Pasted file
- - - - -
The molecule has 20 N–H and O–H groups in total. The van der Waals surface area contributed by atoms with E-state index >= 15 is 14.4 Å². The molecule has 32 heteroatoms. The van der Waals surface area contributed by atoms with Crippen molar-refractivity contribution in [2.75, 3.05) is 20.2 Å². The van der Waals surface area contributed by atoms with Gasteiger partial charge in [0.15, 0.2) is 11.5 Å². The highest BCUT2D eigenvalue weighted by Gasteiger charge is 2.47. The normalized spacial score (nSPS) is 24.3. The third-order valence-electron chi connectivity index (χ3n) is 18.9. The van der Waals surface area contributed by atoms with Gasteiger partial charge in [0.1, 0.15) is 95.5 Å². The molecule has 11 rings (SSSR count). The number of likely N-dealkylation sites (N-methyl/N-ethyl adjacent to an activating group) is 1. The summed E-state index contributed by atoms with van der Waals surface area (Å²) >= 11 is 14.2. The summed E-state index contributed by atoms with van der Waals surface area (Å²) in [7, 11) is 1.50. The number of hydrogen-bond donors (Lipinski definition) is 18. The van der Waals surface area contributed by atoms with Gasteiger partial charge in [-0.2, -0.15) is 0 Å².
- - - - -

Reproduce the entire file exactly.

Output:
The molecule has 20 N–H and O–H groups in total. The van der Waals surface area contributed by atoms with E-state index >= 15 is 14.4 Å². The molecule has 32 heteroatoms. The van der Waals surface area contributed by atoms with Crippen molar-refractivity contribution in [2.75, 3.05) is 20.2 Å². The van der Waals surface area contributed by atoms with Gasteiger partial charge in [0.15, 0.2) is 11.5 Å². The highest BCUT2D eigenvalue weighted by Gasteiger charge is 2.47. The normalized spacial score (nSPS) is 24.3. The third-order valence-electron chi connectivity index (χ3n) is 18.9. The van der Waals surface area contributed by atoms with Gasteiger partial charge in [0.1, 0.15) is 95.5 Å². The molecule has 11 rings (SSSR count). The number of likely N-dealkylation sites (N-methyl/N-ethyl adjacent to an activating group) is 1. The summed E-state index contributed by atoms with van der Waals surface area (Å²) >= 11 is 14.2. The summed E-state index contributed by atoms with van der Waals surface area (Å²) in [7, 11) is 1.50. The number of hydrogen-bond donors (Lipinski definition) is 18. The van der Waals surface area contributed by atoms with Gasteiger partial charge in [-0.2, -0.15) is 0 Å².